Ohlendorf thrilled to finally get opportunity

Rangers reliever works his way back from injuries

Ohlendorf thrilled to finally get opportunity

BOSTON -- Ross Ohlendorf was all but forgotten a month ago. He was a strong candidate to make the Rangers' pitching staff in Spring Training until he twice injured his right groin muscle and had to start the season in the Minor Leagues.

But Ohlendorf is over his leg injuries and on Tuesday night, he was pitching the eighth inning for the Rangers and trying to hold a 2-1 lead against the Red Sox. He pitched a scoreless inning before manager Jeff Banister summoned Shawn Tolleson in for the ninth to close it out.

"It was exciting," Ohlendorf said. "I think we're all going forward just to be ready at any time. I'm really glad [Banister] gave me a shot at pitching in that role."

This is Ohlendorf's eighth season in the Majors and the Rangers are his seventh organization. He has been traded, released, spent time on the disabled list and only once -- in 2009 -- did he spend an entire season in the Major Leagues.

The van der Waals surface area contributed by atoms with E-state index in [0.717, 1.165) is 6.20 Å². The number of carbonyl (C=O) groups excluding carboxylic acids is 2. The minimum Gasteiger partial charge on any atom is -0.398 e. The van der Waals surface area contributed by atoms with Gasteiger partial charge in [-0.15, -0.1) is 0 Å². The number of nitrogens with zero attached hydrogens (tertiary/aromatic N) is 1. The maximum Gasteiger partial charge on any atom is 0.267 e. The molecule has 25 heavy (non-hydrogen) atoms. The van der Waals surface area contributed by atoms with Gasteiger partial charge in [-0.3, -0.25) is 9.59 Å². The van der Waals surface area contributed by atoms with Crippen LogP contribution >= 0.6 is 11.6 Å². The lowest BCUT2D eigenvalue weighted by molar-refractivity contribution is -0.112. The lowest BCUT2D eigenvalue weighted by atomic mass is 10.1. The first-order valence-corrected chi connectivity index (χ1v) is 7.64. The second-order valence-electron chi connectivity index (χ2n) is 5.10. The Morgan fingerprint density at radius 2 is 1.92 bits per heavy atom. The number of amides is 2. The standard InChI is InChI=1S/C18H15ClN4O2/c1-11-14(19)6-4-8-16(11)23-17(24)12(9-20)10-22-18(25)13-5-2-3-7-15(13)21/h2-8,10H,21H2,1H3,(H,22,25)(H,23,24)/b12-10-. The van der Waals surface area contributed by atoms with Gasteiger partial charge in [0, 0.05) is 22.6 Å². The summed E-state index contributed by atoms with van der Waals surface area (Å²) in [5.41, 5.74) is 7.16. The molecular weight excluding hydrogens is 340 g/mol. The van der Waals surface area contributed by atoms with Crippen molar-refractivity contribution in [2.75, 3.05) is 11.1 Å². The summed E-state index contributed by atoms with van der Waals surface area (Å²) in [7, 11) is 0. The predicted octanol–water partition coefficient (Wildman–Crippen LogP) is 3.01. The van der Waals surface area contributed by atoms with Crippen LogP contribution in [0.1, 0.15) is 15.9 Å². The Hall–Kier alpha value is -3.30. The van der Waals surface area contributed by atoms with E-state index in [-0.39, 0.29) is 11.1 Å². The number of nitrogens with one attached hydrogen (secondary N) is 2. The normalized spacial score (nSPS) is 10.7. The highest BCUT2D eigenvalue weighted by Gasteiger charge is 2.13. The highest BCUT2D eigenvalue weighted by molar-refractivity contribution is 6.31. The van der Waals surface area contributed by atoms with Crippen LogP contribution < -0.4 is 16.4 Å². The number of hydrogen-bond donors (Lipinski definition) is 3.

The Rangers signed him in the offseason to a Minor League contract.

He is 32 years old, but his fastball averages 93.9 miles per hour. That's the third highest on the team behind Keone Kela (94.6) and Tanner Scheppers (94.4).

"You like the stuff he has, to begin with," Banister said. "He has a different delivery that is not easy to pick up. You add the velocity on his fastball and the different angle, and he's not afraid to throw it. Then there is the breaking ball and the changeup. He has three pitches and he is not afraid to throw him and not afraid to challenge you.

"I like the fact this guy has fought through a lot of different things."

Worth noting:

• Center fielder Leonys Martin has been bothered by a sprained left wrist for over two weeks and admitted he banged his left hand against the wall Wednesday making a terrific first-inning running catch.

Said Martin, "Yeah, when I hit the wall, I felt some kind of pinch in my wrist. I waited and the pain went away. If that happens, I still have to make the play. If I have to go into the wall, I've got to do it."

• Tolleson went 123 Major League appearances before getting his first save opportunity. That's the second longest since 1969, when saves became an official stat. Bruce Chen went 140 relief appearances before earning his first save.

• Banister hasn't officially named Phil Klein as his starter for Monday against the Indians, after he beat the Red Sox on Wednesday night. But Banister did say, "Phil Klein certainly did not hurt his chances of coming back and starting by how he performed last night. Really nice yard work."

T.R. Sullivan is a reporter for MLB.com. Read his blog, Postcards from Elysian Fields, follow him on Twitter @Sullivan_Ranger and listen to his podcast. This story was not subject to the approval of Major League Baseball or its clubs.